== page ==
Phillips County News - One Nation, Under God

By Pierre Bibbs
Sports Editor 

Fight For Our Future II

Funds raised for Ronald McDonald House


Pierre Bibbs

Richard "Little Rocket Man" Hoops lands a punch that nearly knocked out his opponent JD LaSarte last Saturday.

The Milk River Pavillion was host to the second annual Fight For Our Future MMA/Boxing event. The event featured six matches filled with action, suspense, and excitement for a crowd of close to 200 people.

Fight For Our Future II was put on by KillEagle Productions to raise money for the Ronald McDonald House charity in Seattle Wash., to pay tribute to their hospitality shown to three-year-old Payton KillEagle and her father Wesley KillEagle Jr. of Dodson.

Payton was diagnosed with liver cancer at seven-months-old and started chemotherapy at eight-months-old in January of 2017.

Though the donation totals have not been finalized due to medical costs of the event (two fighters required a trip to the hospital), the event was entertaining according to KillEagle Jr.

"Well, I think we were able to put together a great fight card," he said. "We uncovered some hidden talents in some newcomers, and brought out some heart in some veterans! We were very happy to have the first ever bare knuckle MMA fight in Montana."

The winner of Montana's first ever professional bare-knuckle fight was Sean Ibsen of Team Wolfpack out of Great Falls. After the win, Ibsen revealed that he had ties to the Ronald McDonald Charity.

My son and daughter-in-law had to stay in the Ronald McDonald House in Missoula for two months," Ibsen said to the crowd. "This meant a lot to me and it was a great opportunity."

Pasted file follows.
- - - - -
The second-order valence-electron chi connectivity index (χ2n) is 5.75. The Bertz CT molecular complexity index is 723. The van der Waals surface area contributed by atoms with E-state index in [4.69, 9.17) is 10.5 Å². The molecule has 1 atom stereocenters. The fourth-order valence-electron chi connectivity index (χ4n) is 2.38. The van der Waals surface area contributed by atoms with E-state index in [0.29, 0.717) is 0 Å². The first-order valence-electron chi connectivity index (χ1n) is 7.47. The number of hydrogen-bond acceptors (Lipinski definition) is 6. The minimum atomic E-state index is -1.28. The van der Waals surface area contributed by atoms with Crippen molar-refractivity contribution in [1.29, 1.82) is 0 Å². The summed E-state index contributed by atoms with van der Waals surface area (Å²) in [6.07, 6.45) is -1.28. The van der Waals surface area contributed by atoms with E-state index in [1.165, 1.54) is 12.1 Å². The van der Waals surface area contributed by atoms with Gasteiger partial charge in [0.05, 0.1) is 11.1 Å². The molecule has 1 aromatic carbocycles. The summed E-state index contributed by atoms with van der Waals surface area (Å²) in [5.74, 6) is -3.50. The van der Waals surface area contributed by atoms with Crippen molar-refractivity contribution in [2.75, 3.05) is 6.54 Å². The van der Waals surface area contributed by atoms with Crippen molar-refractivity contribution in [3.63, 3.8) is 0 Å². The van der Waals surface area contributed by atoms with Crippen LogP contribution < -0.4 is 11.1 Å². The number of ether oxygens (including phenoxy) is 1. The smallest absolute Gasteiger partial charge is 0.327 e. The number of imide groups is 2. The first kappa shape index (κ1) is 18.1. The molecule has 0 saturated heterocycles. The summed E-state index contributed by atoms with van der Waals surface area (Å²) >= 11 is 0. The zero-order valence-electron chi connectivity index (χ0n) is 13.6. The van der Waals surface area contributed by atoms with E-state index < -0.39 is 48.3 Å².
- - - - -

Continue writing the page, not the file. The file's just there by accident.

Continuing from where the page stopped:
In the first co-main event, Warren Brockie of Fort Belknap defeated Jordan Perino, a fighter sponsored by Eaglechild Consulting Services and Enforcement. Brockie's knockout won Knockout of the Night.

Brockie found himself in trouble in the first round after he was taken down. Perino was unable to get Brockie to submit after having the upper hand for more than half of the first round.

"I controlled my breathing and took my time," Brockie said. "I figured that if I waited I could probably get it in the next round."

Brockie fought back hard in the second round and landed a pair of telegraphed punches that ended in a takedown and eventual stoppage by referee Ted Reiter.

"I wanted to fight because it was a cause for Wes KillEagle's daughter," Brockie said. "As a father to another father, it was an honor and privilege to fight for him. Much love and respect to him and his family. His daughter Payton is one of the toughest girls that I have ever seen."

The fourth match of the night featured Shaun Bell, a fighter out of Fort Belknap, who left retirement to compete at the event. Bell defeated Havre's Matthew Marcus by T.K.O.

"It feels like I never left," Bell said after his match.

Bell had previously fought on and off for about ten years.

"I was just here to have fun and help out the cause," Bell said.

The event has a special meaning to Bell because he and KillEagle have known each other since they were children.

"My kids call Wes uncle and there are a few of us that call each other brothers," Bell said. "We have been friends since we were in diapers."

Bell agreed to fight on short notice to take on Marcus who is new to boxing.